I remembered what Byron Katie wrote, "I discovered that when I believed my thoughts, I suffered, but when I didn't believe them, I didn't suffer... Freedom is as simple as that..... Do you want liberation? Just fall in love with what is." While some view this perspective as simplistic and lacking in empathy, there is something there that makes profound sense to me, and the ocean, one of my best teachers, offered me an example of how to apply this to my life.
This time of year, my beloved beach usually offers quiet warm water and a gentle breeze, with very few people in the early morning. Most mornings I can find an hour or two to do yoga and meditate looking out on the wide expanse of water. But yesterday morning there were thousands of tiny fish schooling at the shore, bigger fish chasing them and even bigger fish hunting the big fish. And chasing the big fish were hordes of fishermen, yelling to each other in excitement, flinging hooks through the air. My pristine and quiet beach was not in evidence today and my visit was short. I could have gone home and felt sorry for myself, longing for my quiet beach day. Or I could hang out in my garden, play with wool, watch a movie, and enjoy my day. It is my inner choice as to whether I am happy or sorrowful, not the external events.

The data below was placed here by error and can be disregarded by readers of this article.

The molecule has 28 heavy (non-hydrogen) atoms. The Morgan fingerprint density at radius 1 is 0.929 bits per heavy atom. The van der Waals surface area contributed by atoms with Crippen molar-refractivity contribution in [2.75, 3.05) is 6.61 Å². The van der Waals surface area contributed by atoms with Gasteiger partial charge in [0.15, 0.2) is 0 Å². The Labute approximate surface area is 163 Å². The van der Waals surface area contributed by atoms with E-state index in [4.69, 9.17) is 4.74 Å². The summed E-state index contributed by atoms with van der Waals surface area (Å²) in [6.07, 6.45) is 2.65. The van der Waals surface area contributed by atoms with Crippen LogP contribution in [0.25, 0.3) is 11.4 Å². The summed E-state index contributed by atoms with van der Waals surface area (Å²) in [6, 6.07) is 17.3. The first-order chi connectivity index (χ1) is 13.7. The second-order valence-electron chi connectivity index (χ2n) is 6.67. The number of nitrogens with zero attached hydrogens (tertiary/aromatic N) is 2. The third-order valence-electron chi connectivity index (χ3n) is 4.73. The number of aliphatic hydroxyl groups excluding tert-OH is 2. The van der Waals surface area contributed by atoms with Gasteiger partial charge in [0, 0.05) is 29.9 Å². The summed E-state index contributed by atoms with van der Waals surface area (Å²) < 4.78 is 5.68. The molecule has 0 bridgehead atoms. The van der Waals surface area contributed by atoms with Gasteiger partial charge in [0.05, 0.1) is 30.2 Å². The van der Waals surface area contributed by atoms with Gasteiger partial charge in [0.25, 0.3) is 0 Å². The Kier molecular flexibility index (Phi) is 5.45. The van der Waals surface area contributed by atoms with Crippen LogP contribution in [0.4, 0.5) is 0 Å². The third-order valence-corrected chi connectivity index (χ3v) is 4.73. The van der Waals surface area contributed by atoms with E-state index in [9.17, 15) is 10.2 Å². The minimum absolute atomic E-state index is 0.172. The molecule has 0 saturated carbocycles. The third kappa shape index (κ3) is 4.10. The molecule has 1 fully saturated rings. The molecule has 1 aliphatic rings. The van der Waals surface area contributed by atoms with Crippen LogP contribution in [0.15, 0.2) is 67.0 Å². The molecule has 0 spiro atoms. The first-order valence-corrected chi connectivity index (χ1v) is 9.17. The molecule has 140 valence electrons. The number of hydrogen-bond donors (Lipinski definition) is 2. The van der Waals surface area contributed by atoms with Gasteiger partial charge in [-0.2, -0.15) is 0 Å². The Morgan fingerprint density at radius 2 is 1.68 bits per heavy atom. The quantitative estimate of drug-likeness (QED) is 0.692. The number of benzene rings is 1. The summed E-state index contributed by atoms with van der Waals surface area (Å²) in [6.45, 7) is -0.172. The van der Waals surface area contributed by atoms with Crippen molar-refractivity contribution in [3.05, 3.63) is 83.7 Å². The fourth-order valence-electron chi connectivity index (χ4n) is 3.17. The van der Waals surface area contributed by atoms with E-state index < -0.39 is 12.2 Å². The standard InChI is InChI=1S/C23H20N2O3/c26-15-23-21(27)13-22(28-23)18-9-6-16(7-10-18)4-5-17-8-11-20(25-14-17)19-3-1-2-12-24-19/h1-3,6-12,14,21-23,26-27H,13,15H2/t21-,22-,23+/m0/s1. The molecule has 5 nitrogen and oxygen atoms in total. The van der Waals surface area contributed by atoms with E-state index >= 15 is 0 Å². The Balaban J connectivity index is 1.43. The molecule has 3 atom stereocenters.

Some external events, like the loss of a loved one, seem too huge to "love what is". A Zen aphorism states: "Pain is inevitable. Suffering is optional." Surely I will feel my pain and grieve, but the extent of my suffering is determined by what I tell myself about the events in my life. I can get angry at my losses and look for someone to blame, or blame myself, and be deeply unhappy for a long time. Or I can be grateful for what I have been gifted with in this life, recognizing that it all is impermanent anyway. We will lose it all, but I have this day, and I get to choose how to spend it. And I can choose to spend it with gratitude and appreciation for what is, and find my way back to joy.